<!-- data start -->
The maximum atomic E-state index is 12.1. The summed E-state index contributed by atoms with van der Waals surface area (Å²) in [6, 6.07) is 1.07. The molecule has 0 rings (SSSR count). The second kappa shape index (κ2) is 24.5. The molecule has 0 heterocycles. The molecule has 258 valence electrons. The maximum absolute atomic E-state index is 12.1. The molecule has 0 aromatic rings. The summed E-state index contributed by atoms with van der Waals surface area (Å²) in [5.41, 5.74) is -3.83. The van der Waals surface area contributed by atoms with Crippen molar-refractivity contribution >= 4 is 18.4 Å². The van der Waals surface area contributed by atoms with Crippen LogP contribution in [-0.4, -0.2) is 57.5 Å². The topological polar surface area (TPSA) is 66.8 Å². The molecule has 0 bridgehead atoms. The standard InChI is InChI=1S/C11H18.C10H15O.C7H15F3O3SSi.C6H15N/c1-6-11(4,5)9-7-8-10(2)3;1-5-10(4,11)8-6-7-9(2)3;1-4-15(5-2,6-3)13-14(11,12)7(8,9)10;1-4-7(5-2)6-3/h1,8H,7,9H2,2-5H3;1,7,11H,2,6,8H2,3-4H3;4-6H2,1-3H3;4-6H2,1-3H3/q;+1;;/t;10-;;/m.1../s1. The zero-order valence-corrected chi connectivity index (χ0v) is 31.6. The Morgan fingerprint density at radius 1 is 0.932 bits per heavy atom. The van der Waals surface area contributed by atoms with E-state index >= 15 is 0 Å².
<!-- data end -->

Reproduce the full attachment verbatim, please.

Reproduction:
The maximum atomic E-state index is 12.1. The summed E-state index contributed by atoms with van der Waals surface area (Å²) in [6, 6.07) is 1.07. The molecule has 0 rings (SSSR count). The second kappa shape index (κ2) is 24.5. The molecule has 0 heterocycles. The molecule has 258 valence electrons. The maximum absolute atomic E-state index is 12.1. The molecule has 0 aromatic rings. The summed E-state index contributed by atoms with van der Waals surface area (Å²) in [5.41, 5.74) is -3.83. The van der Waals surface area contributed by atoms with Crippen molar-refractivity contribution >= 4 is 18.4 Å². The van der Waals surface area contributed by atoms with Crippen LogP contribution in [-0.4, -0.2) is 57.5 Å². The topological polar surface area (TPSA) is 66.8 Å². The molecule has 0 bridgehead atoms. The standard InChI is InChI=1S/C11H18.C10H15O.C7H15F3O3SSi.C6H15N/c1-6-11(4,5)9-7-8-10(2)3;1-5-10(4,11)8-6-7-9(2)3;1-4-15(5-2,6-3)13-14(11,12)7(8,9)10;1-4-7(5-2)6-3/h1,8H,7,9H2,2-5H3;1,7,11H,2,6,8H2,3-4H3;4-6H2,1-3H3;4-6H2,1-3H3/q;+1;;/t;10-;;/m.1../s1. The zero-order valence-corrected chi connectivity index (χ0v) is 31.6. The Morgan fingerprint density at radius 1 is 0.932 bits per heavy atom. The van der Waals surface area contributed by atoms with E-state index >= 15 is 0 Å².